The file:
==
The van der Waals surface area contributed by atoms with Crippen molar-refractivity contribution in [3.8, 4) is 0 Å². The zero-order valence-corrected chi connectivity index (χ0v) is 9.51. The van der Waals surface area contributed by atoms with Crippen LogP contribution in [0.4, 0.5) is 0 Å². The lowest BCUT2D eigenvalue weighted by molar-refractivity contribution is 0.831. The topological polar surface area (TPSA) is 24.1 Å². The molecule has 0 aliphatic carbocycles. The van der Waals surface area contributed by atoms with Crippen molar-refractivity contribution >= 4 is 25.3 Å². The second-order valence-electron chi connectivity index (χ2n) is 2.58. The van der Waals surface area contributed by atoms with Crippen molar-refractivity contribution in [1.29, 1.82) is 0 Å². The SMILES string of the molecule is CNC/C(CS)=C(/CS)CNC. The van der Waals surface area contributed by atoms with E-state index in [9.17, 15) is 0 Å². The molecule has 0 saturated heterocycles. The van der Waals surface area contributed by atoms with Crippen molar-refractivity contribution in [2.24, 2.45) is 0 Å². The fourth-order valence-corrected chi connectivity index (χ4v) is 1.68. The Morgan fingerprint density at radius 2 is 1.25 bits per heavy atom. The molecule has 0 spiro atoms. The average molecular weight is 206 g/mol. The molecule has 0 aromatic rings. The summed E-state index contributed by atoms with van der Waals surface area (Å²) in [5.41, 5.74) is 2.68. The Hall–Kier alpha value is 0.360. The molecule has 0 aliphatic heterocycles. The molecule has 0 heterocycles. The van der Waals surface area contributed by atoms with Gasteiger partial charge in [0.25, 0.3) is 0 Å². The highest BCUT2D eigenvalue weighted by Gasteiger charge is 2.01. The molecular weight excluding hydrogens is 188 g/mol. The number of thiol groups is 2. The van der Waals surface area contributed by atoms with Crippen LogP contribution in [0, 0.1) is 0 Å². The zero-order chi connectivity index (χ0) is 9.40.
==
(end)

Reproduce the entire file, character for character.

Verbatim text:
The van der Waals surface area contributed by atoms with Crippen molar-refractivity contribution in [3.8, 4) is 0 Å². The zero-order valence-corrected chi connectivity index (χ0v) is 9.51. The van der Waals surface area contributed by atoms with Crippen LogP contribution in [0.4, 0.5) is 0 Å². The lowest BCUT2D eigenvalue weighted by molar-refractivity contribution is 0.831. The topological polar surface area (TPSA) is 24.1 Å². The molecule has 0 aliphatic carbocycles. The van der Waals surface area contributed by atoms with Crippen molar-refractivity contribution >= 4 is 25.3 Å². The second-order valence-electron chi connectivity index (χ2n) is 2.58. The van der Waals surface area contributed by atoms with Crippen molar-refractivity contribution in [1.29, 1.82) is 0 Å². The SMILES string of the molecule is CNC/C(CS)=C(/CS)CNC. The van der Waals surface area contributed by atoms with E-state index in [9.17, 15) is 0 Å². The molecule has 0 saturated heterocycles. The van der Waals surface area contributed by atoms with Crippen molar-refractivity contribution in [2.24, 2.45) is 0 Å². The fourth-order valence-corrected chi connectivity index (χ4v) is 1.68. The Morgan fingerprint density at radius 2 is 1.25 bits per heavy atom. The molecule has 0 spiro atoms. The average molecular weight is 206 g/mol. The molecule has 0 aromatic rings. The summed E-state index contributed by atoms with van der Waals surface area (Å²) in [5.41, 5.74) is 2.68. The Hall–Kier alpha value is 0.360. The molecule has 0 aliphatic heterocycles. The molecule has 0 heterocycles. The van der Waals surface area contributed by atoms with Gasteiger partial charge in [0.25, 0.3) is 0 Å². The highest BCUT2D eigenvalue weighted by Gasteiger charge is 2.01. The molecular weight excluding hydrogens is 188 g/mol. The number of thiol groups is 2. The van der Waals surface area contributed by atoms with Crippen LogP contribution in [0, 0.1) is 0 Å². The zero-order chi connectivity index (χ0) is 9.40.